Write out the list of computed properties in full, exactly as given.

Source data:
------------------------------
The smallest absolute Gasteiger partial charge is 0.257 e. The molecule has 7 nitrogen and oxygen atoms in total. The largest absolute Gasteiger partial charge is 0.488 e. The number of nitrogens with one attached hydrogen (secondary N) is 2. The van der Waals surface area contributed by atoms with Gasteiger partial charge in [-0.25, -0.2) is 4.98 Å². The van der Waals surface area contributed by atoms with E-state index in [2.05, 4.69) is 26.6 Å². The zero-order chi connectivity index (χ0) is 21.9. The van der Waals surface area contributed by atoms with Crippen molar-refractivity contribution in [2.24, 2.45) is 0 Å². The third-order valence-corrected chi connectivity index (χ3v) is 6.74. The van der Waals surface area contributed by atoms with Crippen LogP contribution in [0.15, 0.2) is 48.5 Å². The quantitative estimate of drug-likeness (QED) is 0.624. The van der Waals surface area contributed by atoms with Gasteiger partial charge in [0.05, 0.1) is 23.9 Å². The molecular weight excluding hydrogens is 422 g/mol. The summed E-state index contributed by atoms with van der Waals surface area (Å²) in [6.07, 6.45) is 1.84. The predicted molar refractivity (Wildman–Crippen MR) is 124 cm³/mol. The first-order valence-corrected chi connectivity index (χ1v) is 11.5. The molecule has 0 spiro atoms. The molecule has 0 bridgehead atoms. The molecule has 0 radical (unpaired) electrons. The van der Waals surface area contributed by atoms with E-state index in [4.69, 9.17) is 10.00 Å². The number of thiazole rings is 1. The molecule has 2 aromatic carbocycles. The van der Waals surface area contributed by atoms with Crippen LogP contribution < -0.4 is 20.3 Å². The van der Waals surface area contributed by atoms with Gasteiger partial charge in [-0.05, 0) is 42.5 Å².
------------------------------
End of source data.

The smallest absolute Gasteiger partial charge is 0.257 e. The molecule has 7 nitrogen and oxygen atoms in total. The largest absolute Gasteiger partial charge is 0.488 e. The number of nitrogens with one attached hydrogen (secondary N) is 2. The van der Waals surface area contributed by atoms with Gasteiger partial charge in [-0.25, -0.2) is 4.98 Å². The van der Waals surface area contributed by atoms with E-state index in [2.05, 4.69) is 26.6 Å². The zero-order chi connectivity index (χ0) is 21.9. The van der Waals surface area contributed by atoms with Crippen molar-refractivity contribution in [2.24, 2.45) is 0 Å². The third-order valence-corrected chi connectivity index (χ3v) is 6.74. The van der Waals surface area contributed by atoms with Crippen LogP contribution in [0.15, 0.2) is 48.5 Å². The quantitative estimate of drug-likeness (QED) is 0.624. The van der Waals surface area contributed by atoms with Gasteiger partial charge in [0.05, 0.1) is 23.9 Å². The molecular weight excluding hydrogens is 422 g/mol. The summed E-state index contributed by atoms with van der Waals surface area (Å²) in [6.07, 6.45) is 1.84. The predicted molar refractivity (Wildman–Crippen MR) is 124 cm³/mol. The first-order valence-corrected chi connectivity index (χ1v) is 11.5. The molecule has 0 spiro atoms. The molecule has 0 bridgehead atoms. The molecule has 0 radical (unpaired) electrons. The van der Waals surface area contributed by atoms with E-state index in [4.69, 9.17) is 10.00 Å². The number of thiazole rings is 1. The molecule has 2 aromatic carbocycles. The van der Waals surface area contributed by atoms with Crippen LogP contribution < -0.4 is 20.3 Å². The van der Waals surface area contributed by atoms with Gasteiger partial charge in [-0.05, 0) is 42.5 Å².